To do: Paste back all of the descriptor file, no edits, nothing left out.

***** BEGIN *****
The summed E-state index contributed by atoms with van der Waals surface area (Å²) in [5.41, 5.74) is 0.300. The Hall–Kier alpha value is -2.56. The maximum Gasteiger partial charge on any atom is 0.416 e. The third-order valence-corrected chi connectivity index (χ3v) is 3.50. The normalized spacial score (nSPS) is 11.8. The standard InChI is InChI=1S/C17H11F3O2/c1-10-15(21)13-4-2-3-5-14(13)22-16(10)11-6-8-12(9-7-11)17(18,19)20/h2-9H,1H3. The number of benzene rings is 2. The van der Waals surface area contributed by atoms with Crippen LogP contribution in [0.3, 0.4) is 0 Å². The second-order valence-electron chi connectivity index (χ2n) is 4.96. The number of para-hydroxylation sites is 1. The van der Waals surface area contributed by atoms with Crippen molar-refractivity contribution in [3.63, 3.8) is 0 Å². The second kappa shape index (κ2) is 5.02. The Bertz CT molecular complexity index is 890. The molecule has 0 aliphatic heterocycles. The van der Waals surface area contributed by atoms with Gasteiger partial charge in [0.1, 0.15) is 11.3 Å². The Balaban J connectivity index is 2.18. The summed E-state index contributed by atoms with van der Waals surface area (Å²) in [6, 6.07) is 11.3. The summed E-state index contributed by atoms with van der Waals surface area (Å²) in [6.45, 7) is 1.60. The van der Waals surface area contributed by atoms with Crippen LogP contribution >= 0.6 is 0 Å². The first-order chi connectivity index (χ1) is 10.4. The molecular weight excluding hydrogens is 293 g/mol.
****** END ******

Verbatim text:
The summed E-state index contributed by atoms with van der Waals surface area (Å²) in [5.41, 5.74) is 0.300. The Hall–Kier alpha value is -2.56. The maximum Gasteiger partial charge on any atom is 0.416 e. The third-order valence-corrected chi connectivity index (χ3v) is 3.50. The normalized spacial score (nSPS) is 11.8. The standard InChI is InChI=1S/C17H11F3O2/c1-10-15(21)13-4-2-3-5-14(13)22-16(10)11-6-8-12(9-7-11)17(18,19)20/h2-9H,1H3. The number of benzene rings is 2. The van der Waals surface area contributed by atoms with Crippen LogP contribution in [0.3, 0.4) is 0 Å². The second-order valence-electron chi connectivity index (χ2n) is 4.96. The number of para-hydroxylation sites is 1. The van der Waals surface area contributed by atoms with Crippen molar-refractivity contribution in [3.63, 3.8) is 0 Å². The second kappa shape index (κ2) is 5.02. The Bertz CT molecular complexity index is 890. The molecule has 0 aliphatic heterocycles. The van der Waals surface area contributed by atoms with Gasteiger partial charge in [0.1, 0.15) is 11.3 Å². The Balaban J connectivity index is 2.18. The summed E-state index contributed by atoms with van der Waals surface area (Å²) in [6, 6.07) is 11.3. The summed E-state index contributed by atoms with van der Waals surface area (Å²) in [6.45, 7) is 1.60. The van der Waals surface area contributed by atoms with Crippen LogP contribution >= 0.6 is 0 Å². The first-order chi connectivity index (χ1) is 10.4. The molecular weight excluding hydrogens is 293 g/mol.